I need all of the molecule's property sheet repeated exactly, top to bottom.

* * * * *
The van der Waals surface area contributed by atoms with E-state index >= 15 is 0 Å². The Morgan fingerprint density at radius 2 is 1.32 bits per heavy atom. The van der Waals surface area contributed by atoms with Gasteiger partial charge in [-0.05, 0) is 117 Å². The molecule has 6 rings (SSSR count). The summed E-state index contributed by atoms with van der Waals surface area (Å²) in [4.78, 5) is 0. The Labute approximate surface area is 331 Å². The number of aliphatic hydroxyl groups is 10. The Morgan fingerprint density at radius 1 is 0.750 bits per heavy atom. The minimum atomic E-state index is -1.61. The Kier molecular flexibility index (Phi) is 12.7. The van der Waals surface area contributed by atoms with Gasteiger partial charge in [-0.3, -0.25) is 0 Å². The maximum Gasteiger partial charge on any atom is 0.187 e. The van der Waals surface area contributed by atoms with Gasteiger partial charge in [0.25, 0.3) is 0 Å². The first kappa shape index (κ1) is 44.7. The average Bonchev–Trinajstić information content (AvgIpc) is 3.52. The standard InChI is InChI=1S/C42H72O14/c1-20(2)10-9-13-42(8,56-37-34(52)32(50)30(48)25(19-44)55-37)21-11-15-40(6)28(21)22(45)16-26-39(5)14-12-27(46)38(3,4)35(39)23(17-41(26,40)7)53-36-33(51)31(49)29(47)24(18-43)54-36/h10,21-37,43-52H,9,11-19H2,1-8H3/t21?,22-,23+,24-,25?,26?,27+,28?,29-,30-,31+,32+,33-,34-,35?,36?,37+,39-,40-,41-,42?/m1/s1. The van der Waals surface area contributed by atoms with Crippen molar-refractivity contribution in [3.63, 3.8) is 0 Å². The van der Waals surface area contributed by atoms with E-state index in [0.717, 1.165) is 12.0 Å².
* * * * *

The van der Waals surface area contributed by atoms with E-state index >= 15 is 0 Å². The Morgan fingerprint density at radius 2 is 1.32 bits per heavy atom. The van der Waals surface area contributed by atoms with Gasteiger partial charge in [-0.05, 0) is 117 Å². The molecule has 6 rings (SSSR count). The summed E-state index contributed by atoms with van der Waals surface area (Å²) in [4.78, 5) is 0. The Labute approximate surface area is 331 Å². The number of aliphatic hydroxyl groups is 10. The Morgan fingerprint density at radius 1 is 0.750 bits per heavy atom. The minimum atomic E-state index is -1.61. The Kier molecular flexibility index (Phi) is 12.7. The van der Waals surface area contributed by atoms with Gasteiger partial charge in [-0.3, -0.25) is 0 Å². The maximum Gasteiger partial charge on any atom is 0.187 e. The van der Waals surface area contributed by atoms with Gasteiger partial charge in [0.25, 0.3) is 0 Å². The first kappa shape index (κ1) is 44.7. The average Bonchev–Trinajstić information content (AvgIpc) is 3.52. The standard InChI is InChI=1S/C42H72O14/c1-20(2)10-9-13-42(8,56-37-34(52)32(50)30(48)25(19-44)55-37)21-11-15-40(6)28(21)22(45)16-26-39(5)14-12-27(46)38(3,4)35(39)23(17-41(26,40)7)53-36-33(51)31(49)29(47)24(18-43)54-36/h10,21-37,43-52H,9,11-19H2,1-8H3/t21?,22-,23+,24-,25?,26?,27+,28?,29-,30-,31+,32+,33-,34-,35?,36?,37+,39-,40-,41-,42?/m1/s1. The van der Waals surface area contributed by atoms with Crippen molar-refractivity contribution in [3.63, 3.8) is 0 Å². The van der Waals surface area contributed by atoms with E-state index in [0.717, 1.165) is 12.0 Å².